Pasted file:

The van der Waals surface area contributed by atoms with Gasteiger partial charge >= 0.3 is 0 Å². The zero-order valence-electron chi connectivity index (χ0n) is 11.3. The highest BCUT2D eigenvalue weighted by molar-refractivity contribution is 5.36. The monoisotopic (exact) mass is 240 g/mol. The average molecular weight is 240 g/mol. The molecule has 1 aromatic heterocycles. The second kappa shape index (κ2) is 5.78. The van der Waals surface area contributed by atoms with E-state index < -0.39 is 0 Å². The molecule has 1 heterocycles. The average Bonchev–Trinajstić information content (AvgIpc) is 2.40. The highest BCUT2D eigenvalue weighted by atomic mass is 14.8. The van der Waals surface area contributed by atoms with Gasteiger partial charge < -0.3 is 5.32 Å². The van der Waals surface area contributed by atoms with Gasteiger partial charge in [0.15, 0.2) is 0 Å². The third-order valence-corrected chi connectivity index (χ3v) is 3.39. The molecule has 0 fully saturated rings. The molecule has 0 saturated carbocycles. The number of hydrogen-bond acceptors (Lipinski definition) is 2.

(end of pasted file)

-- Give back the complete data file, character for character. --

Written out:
The van der Waals surface area contributed by atoms with Gasteiger partial charge >= 0.3 is 0 Å². The zero-order valence-electron chi connectivity index (χ0n) is 11.3. The highest BCUT2D eigenvalue weighted by molar-refractivity contribution is 5.36. The monoisotopic (exact) mass is 240 g/mol. The average molecular weight is 240 g/mol. The molecule has 1 aromatic heterocycles. The second kappa shape index (κ2) is 5.78. The van der Waals surface area contributed by atoms with E-state index < -0.39 is 0 Å². The molecule has 1 heterocycles. The average Bonchev–Trinajstić information content (AvgIpc) is 2.40. The highest BCUT2D eigenvalue weighted by atomic mass is 14.8. The van der Waals surface area contributed by atoms with Gasteiger partial charge < -0.3 is 5.32 Å². The van der Waals surface area contributed by atoms with Gasteiger partial charge in [0.15, 0.2) is 0 Å². The third-order valence-corrected chi connectivity index (χ3v) is 3.39. The molecule has 0 fully saturated rings. The molecule has 0 saturated carbocycles. The number of hydrogen-bond acceptors (Lipinski definition) is 2.